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14 pages, 1163 KiB  
Article
A Bacterially-Expressed Recombinant Envelope Protein from Usutu Virus Induces Neutralizing Antibodies in Rabbits
Vaccines 2021, 9(2), 157; https://doi.org/10.3390/vaccines9020157 - 16 Feb 2021
Cited by 4 | Viewed by 2346
Abstract
Background: Recently, an emerging flavivirus, Usutu virus (USUV), has caused an epidemic among birds in Europe, resulting in a massive die-off in Eurasian blackbirds. Currently found only in Europe and Africa, it can be envisioned that Usutu virus will follow the path of [...] Read more.
Background: Recently, an emerging flavivirus, Usutu virus (USUV), has caused an epidemic among birds in Europe, resulting in a massive die-off in Eurasian blackbirds. Currently found only in Europe and Africa, it can be envisioned that Usutu virus will follow the path of other flaviviruses, like West Nile virus and Zika virus, and will spread via its mosquito vectors and bird hosts to other parts of the world. Several cases of human infections by Usutu virus have already been published. Anticipating this spread, development of an efficacious vaccine would be highly desirable. Method: This study describes the production in E. coli, purification, and refolding of a partial USUV envelope protein. Prior to immunization, the protein was characterized using size exclusion chromatography, transmission electron microscopy and dynamic light scattering, showing the limited presence of virus-like structures, indicating that the protein solution is probably a mixture of mono and multimeric envelope proteins. Results: Immunizations of two rabbits with the refolded E-protein fraction, mixed with a strong adjuvant, resulted in the generation of neutralizing antibodies, as evidenced in an in vitro assay. Discussion: The way forward towards a subunit vaccine against Usutu virus infection is discussed. Full article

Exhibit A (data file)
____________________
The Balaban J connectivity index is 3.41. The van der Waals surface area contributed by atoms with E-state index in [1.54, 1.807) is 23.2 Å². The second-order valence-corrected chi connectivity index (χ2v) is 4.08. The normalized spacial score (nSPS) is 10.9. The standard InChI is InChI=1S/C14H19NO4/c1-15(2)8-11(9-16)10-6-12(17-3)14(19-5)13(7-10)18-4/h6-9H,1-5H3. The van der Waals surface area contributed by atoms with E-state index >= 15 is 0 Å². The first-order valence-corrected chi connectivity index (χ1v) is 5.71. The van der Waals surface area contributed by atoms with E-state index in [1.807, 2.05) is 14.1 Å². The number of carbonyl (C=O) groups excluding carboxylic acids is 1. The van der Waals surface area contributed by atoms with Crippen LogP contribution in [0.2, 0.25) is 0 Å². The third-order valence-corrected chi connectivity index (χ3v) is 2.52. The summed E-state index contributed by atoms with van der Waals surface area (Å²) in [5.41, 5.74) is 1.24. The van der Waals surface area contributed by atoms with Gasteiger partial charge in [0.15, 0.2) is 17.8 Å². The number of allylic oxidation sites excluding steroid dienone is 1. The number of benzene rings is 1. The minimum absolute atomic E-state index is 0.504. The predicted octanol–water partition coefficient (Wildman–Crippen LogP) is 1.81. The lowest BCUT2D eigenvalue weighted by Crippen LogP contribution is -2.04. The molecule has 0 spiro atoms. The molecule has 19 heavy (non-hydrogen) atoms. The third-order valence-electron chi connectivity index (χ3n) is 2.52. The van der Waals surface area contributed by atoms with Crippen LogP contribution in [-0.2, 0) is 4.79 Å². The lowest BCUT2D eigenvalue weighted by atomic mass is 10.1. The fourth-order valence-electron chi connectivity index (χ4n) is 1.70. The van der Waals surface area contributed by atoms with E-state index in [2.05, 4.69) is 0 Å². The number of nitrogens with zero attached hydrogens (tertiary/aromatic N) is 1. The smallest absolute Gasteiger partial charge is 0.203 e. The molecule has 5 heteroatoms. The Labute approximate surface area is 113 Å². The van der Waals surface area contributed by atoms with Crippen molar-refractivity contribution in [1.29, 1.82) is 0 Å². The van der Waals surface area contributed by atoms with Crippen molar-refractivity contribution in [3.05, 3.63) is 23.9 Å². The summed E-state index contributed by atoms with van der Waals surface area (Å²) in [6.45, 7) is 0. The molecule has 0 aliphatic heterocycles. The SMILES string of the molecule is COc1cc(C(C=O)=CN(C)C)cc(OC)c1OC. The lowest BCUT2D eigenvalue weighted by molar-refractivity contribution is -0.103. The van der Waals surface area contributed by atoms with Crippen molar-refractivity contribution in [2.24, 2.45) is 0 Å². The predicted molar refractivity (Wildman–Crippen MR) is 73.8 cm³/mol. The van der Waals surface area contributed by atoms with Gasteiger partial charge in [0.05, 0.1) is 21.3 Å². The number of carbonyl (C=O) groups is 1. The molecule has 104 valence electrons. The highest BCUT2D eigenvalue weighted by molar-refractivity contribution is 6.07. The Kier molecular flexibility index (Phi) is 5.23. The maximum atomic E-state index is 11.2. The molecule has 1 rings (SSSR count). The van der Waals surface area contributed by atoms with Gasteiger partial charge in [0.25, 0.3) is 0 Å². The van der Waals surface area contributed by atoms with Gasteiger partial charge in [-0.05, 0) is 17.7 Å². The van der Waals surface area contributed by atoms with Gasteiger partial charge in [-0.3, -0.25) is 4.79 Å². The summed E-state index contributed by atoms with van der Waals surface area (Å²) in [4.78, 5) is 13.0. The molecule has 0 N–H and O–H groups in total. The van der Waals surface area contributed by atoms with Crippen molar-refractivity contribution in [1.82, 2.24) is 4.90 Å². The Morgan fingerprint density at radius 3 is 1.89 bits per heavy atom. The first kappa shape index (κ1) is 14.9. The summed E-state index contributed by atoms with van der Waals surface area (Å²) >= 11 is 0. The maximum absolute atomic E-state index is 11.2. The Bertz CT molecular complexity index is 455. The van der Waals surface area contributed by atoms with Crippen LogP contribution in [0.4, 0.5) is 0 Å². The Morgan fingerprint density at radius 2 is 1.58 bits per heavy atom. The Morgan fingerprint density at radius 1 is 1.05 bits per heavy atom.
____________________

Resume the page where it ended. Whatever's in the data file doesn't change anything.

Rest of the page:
(This article belongs to the Special Issue Advances in Vaccine Development and Immunotherapies)
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19 pages, 8298 KiB  
Article
Construction and Immunogenicity Comparison of Three Virus-Like Particles Carrying Different Combinations of Structural Proteins of Avian Coronavirus Infectious Bronchitis Virus
Vaccines 2021, 9(2), 146; https://doi.org/10.3390/vaccines9020146 - 11 Feb 2021
Cited by 1 | Viewed by 2235
Abstract
Infectious bronchitis virus (IBV) poses massive economic losses in the global poultry industry. Here, we firstly report the construction and immunogenicity comparison of virus-like particles (VLPs) carrying the S, M and E proteins (SME-VLPs); VLPs carrying the S and M proteins (SM-VLPs); and [...] Read more.
Infectious bronchitis virus (IBV) poses massive economic losses in the global poultry industry. Here, we firstly report the construction and immunogenicity comparison of virus-like particles (VLPs) carrying the S, M and E proteins (SME-VLPs); VLPs carrying the S and M proteins (SM-VLPs); and VLPs carrying the M and E proteins (ME-VLPs) from the dominant serotype representative strain GX-YL5 in China. The neutralizing antibody response induced by the SME-VLPs was similar to that induced by the inactivated oil vaccine (OEV) of GX-YL5, and higher than those induced by the SM-VLPs, ME-VLPs and commercial live vaccine H120. More importantly, the SME-VLPs elicited higher percentages of CD4+ and CD8+ T lymphocytes than the SM-VLPs, ME-VLPs and OEV of GX-YL5. Compared with the OEV of GX-YL5, higher levels of IL-4 and IFN-γ were also induced by the SME-VLPs. Moreover, the mucosal immune response (sIgA) induced by the SME-VLPs in the tear and oral swabs was comparable to that induced by the H120 vaccine and higher than that induced by the OEV of GX-YL5. In the challenge experiment, the SME-VLPs resulted in significantly lower viral RNA levels in the trachea and higher protection scores than the OEV of GX-YL5 and H120 vaccines, and induced comparable viral RNA levels in the kidneys, and tear and oral swabs to the OEV of GX-YL5. In summary, among the three VLPs, the SME-VLPs carrying the S, M and E proteins of IBV could stimulate the strongest humoral, cellular and mucosal immune responses and provide effective protection, indicating that it would be an attractive vaccine candidate for IB. Full article